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I have a client who is pushing the use of very literal imagery for her website: waving hands for success, a finishing line for the end of a process, and so on. We're trying to make more use of indirect imagery, partly to support the brand but also to encourage deeper engagement. Is there any research available to show the relative merits of both approaches?

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Not sure about research. But the latter obviously takes more thought. More thought = more thoughtful solution. –  DA01 Feb 8 '13 at 17:17
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Also note that your client, while not wrong, is using the 'common' concept, which means it's a lot harder to differentiate their overall brand/look from everyone else that uses the same over-done metaphors. –  DA01 Feb 8 '13 at 17:20
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I can't quote research, but I call these back to front symbols: thinking "What do I think of when I think about success?" instead of "What will make people think of success when they see it?". You could try explaining how it doesn't go the other way - show someone a finishing line out of context and they'll think of running, racing, competition, athletes... It's like that cliche: "I want readers of our corporate report to think of us flying high. Put a hot air balloon on it!". So readers see a symbol of relaxing leisure, and begin daydreaming what they'd rather do than reading this report... –  user568458 Feb 8 '13 at 20:07
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3 Answers

"One good experiment is worth a thousand expert opinions." — Bill Nye, the science guy.

I agree, test it against an alternative.

Use the better of the two.

Probably, nothing published will relate to your situation, specifically, unless it is too glib or vague to be of any practical use.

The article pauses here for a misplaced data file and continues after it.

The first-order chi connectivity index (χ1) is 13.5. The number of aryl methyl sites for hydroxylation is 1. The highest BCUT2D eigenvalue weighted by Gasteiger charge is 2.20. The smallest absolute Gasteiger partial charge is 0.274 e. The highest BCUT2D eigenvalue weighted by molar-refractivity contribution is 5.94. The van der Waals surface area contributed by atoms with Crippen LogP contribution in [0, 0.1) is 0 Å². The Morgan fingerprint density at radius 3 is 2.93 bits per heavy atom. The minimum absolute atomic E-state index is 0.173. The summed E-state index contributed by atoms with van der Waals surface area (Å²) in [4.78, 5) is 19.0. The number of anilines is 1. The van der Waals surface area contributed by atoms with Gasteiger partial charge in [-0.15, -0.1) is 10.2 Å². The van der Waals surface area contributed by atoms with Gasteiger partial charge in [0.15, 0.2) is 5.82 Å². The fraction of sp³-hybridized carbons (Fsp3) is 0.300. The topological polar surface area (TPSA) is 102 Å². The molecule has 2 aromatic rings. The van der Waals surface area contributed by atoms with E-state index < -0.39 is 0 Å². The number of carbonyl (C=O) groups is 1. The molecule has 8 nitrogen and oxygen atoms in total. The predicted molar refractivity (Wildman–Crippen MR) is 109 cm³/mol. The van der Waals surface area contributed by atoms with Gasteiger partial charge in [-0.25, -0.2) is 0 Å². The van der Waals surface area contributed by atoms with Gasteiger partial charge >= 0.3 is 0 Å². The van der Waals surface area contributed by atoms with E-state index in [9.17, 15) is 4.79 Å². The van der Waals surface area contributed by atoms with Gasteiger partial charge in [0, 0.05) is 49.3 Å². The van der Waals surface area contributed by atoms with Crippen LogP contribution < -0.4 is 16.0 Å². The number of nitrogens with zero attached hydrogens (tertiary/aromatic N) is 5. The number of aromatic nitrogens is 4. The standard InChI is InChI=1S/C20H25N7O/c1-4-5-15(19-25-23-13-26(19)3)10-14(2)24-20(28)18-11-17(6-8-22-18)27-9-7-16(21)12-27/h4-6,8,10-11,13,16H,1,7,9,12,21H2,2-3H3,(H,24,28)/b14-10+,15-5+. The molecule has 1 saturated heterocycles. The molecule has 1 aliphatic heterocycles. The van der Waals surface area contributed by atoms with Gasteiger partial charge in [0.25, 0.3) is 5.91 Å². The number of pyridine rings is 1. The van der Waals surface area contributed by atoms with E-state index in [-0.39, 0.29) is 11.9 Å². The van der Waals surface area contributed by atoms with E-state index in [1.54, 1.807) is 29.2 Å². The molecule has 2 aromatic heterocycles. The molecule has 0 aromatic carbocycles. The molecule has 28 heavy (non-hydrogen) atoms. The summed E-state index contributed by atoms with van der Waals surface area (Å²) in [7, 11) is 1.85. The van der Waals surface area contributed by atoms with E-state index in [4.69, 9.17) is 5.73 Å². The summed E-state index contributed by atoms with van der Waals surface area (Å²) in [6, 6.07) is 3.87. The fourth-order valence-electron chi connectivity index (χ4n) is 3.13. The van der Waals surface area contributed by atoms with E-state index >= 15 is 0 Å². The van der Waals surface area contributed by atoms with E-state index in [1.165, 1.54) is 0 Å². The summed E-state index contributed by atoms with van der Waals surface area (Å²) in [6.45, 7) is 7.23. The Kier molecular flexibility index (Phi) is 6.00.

If you don't have enough time or money to test the concept in question, specifically, go with your client who is footing the bill and will get credit or lose credibility for the presentation in their name. It's their responsibility unless you claim to be a content expert.

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It sounds like you need a good argument against the obvious design decision.

The book "A Smile in the Mind" states:

The best graphic design does more than capture attention and make the audience linger. It prolongs the encounter, compelling the reader not only to notice, but to remember. This book is about making graphics memorable by using witty thinking…

So if you want the users to remember the site, and stick around a bit more not being obvious/literal is one good way to achieve that. There are more in depth examples in the book but I'm away from my library at the moment and can't post anymore direct quotes. I recommend it as a read for anyone wishing to produce more witty designs.

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I think this is what you are looking for:

http://faculty.chicagobooth.edu/workshops/marketing/PDF/sweldens_evaluative_conditioning.pdf

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Fascinating paper, but the paper is talking about the two (often simultaneous) ways evaluative conditioning occurs: direct affect transfer and indirect affect transfer. Direct affect transfer happens through diffuse affect (or affect confusion), whereby simultaneous presentation of the affective stimulus (e.g. a celebrity endorser) and the brand causes the affect generated by the endorser to "spill over" to the brand. OTOH, indirect transfer is through learned association with the memory of the affective stimulus. –  Lèse majesté Feb 8 '13 at 15:45
    
Indirect transfer, according to the article, is more likely to happen when the brand and affective stimulus are presented sequentially rather than simultaneously, which is partly how the study examines/differentiates the two learning processes. So it's not really about literal or non-literal imagery as the poster is asking about. Secondly, the use of URL shorteners is discouraged on SE. (There's really no need for it here, especially in answers.) Lastly, answers should not simply include a link without any sort of summary should the link die in the future. –  Lèse majesté Feb 8 '13 at 15:47
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I took our the URL shortened URL and provided a direct link. This, however, is still not a good answer as links can die. If you could, please summarize the content on the link. –  DA01 Feb 8 '13 at 17:18
    
my fault, I must have comment instead of posting answer. –  Fahad Feb 8 '13 at 17:48
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I would encourage anyone to be careful in a discussion like this with a client. If you start talking about affect transfer etc, you will probably be considered, at best, odd, and at worst, a total asshole. Ultimately citing papers and research will not win your argument and is probably going to be a tactical failure regardless of you being technically correct. –  horatio Feb 8 '13 at 18:25
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